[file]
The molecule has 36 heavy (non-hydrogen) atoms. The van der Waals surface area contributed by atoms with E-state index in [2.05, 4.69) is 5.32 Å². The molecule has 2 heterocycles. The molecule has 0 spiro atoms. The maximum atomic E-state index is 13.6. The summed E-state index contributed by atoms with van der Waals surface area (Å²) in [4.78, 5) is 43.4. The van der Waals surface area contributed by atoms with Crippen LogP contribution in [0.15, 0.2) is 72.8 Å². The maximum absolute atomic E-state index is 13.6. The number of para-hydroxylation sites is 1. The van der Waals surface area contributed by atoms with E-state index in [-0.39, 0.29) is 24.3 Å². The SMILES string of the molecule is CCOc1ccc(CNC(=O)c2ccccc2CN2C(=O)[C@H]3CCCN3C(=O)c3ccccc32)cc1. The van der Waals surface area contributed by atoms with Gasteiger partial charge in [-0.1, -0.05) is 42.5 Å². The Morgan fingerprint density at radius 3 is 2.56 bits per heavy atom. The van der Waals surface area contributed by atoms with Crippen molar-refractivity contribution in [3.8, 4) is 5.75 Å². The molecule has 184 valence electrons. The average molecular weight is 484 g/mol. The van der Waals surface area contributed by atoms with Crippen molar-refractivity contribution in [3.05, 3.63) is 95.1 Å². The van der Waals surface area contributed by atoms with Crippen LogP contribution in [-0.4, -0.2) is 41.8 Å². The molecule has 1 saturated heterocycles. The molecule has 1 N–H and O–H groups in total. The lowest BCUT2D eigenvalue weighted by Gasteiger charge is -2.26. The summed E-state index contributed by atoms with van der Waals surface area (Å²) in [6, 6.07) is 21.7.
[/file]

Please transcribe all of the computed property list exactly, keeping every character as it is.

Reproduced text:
The molecule has 36 heavy (non-hydrogen) atoms. The van der Waals surface area contributed by atoms with E-state index in [2.05, 4.69) is 5.32 Å². The molecule has 2 heterocycles. The molecule has 0 spiro atoms. The maximum atomic E-state index is 13.6. The summed E-state index contributed by atoms with van der Waals surface area (Å²) in [4.78, 5) is 43.4. The van der Waals surface area contributed by atoms with Crippen LogP contribution in [0.15, 0.2) is 72.8 Å². The maximum absolute atomic E-state index is 13.6. The number of para-hydroxylation sites is 1. The van der Waals surface area contributed by atoms with E-state index in [-0.39, 0.29) is 24.3 Å². The SMILES string of the molecule is CCOc1ccc(CNC(=O)c2ccccc2CN2C(=O)[C@H]3CCCN3C(=O)c3ccccc32)cc1. The van der Waals surface area contributed by atoms with Gasteiger partial charge in [-0.1, -0.05) is 42.5 Å². The Morgan fingerprint density at radius 3 is 2.56 bits per heavy atom. The van der Waals surface area contributed by atoms with Crippen molar-refractivity contribution in [3.8, 4) is 5.75 Å². The molecule has 184 valence electrons. The average molecular weight is 484 g/mol. The van der Waals surface area contributed by atoms with Crippen molar-refractivity contribution in [3.05, 3.63) is 95.1 Å². The van der Waals surface area contributed by atoms with Crippen LogP contribution in [-0.4, -0.2) is 41.8 Å². The molecule has 1 saturated heterocycles. The molecule has 1 N–H and O–H groups in total. The lowest BCUT2D eigenvalue weighted by Gasteiger charge is -2.26. The summed E-state index contributed by atoms with van der Waals surface area (Å²) in [6, 6.07) is 21.7.